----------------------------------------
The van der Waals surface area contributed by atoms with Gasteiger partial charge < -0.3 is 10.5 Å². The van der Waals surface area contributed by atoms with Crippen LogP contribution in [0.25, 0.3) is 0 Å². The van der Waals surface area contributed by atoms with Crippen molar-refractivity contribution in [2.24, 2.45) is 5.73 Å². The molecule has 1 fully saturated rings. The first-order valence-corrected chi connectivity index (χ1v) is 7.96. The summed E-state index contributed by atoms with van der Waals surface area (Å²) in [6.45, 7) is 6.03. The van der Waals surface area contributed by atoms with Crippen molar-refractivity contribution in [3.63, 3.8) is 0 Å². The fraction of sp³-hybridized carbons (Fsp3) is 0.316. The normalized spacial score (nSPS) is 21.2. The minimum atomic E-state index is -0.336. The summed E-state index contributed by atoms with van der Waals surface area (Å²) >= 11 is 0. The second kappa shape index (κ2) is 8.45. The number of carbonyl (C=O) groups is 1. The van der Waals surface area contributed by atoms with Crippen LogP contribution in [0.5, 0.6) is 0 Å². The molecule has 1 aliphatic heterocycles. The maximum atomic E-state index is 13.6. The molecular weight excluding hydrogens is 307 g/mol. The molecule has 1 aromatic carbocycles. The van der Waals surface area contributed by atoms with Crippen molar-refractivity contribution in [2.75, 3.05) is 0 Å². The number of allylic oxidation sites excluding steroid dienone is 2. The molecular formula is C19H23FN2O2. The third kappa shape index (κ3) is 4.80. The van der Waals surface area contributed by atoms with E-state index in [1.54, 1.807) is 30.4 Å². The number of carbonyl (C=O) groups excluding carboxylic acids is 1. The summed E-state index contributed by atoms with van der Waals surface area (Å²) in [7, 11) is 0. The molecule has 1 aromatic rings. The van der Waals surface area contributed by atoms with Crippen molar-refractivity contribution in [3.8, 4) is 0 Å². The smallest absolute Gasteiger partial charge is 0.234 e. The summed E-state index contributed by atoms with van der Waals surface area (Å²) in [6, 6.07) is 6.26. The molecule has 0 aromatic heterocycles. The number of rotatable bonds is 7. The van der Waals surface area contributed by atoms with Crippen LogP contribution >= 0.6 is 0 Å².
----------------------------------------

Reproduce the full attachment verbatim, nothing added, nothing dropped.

The van der Waals surface area contributed by atoms with Gasteiger partial charge < -0.3 is 10.5 Å². The van der Waals surface area contributed by atoms with Crippen LogP contribution in [0.25, 0.3) is 0 Å². The van der Waals surface area contributed by atoms with Crippen molar-refractivity contribution in [2.24, 2.45) is 5.73 Å². The molecule has 1 fully saturated rings. The first-order valence-corrected chi connectivity index (χ1v) is 7.96. The summed E-state index contributed by atoms with van der Waals surface area (Å²) in [6.45, 7) is 6.03. The van der Waals surface area contributed by atoms with Crippen molar-refractivity contribution in [3.63, 3.8) is 0 Å². The fraction of sp³-hybridized carbons (Fsp3) is 0.316. The normalized spacial score (nSPS) is 21.2. The minimum atomic E-state index is -0.336. The summed E-state index contributed by atoms with van der Waals surface area (Å²) >= 11 is 0. The second kappa shape index (κ2) is 8.45. The number of carbonyl (C=O) groups is 1. The van der Waals surface area contributed by atoms with Crippen LogP contribution in [0.5, 0.6) is 0 Å². The molecule has 1 aliphatic heterocycles. The maximum atomic E-state index is 13.6. The molecular weight excluding hydrogens is 307 g/mol. The molecule has 1 aromatic carbocycles. The van der Waals surface area contributed by atoms with Crippen molar-refractivity contribution in [2.75, 3.05) is 0 Å². The number of allylic oxidation sites excluding steroid dienone is 2. The molecular formula is C19H23FN2O2. The third kappa shape index (κ3) is 4.80. The van der Waals surface area contributed by atoms with E-state index in [1.54, 1.807) is 30.4 Å². The number of carbonyl (C=O) groups excluding carboxylic acids is 1. The summed E-state index contributed by atoms with van der Waals surface area (Å²) in [7, 11) is 0. The molecule has 1 aromatic rings. The van der Waals surface area contributed by atoms with Crippen molar-refractivity contribution in [3.8, 4) is 0 Å². The smallest absolute Gasteiger partial charge is 0.234 e. The summed E-state index contributed by atoms with van der Waals surface area (Å²) in [6, 6.07) is 6.26. The molecule has 0 aromatic heterocycles. The number of rotatable bonds is 7. The van der Waals surface area contributed by atoms with Crippen LogP contribution >= 0.6 is 0 Å².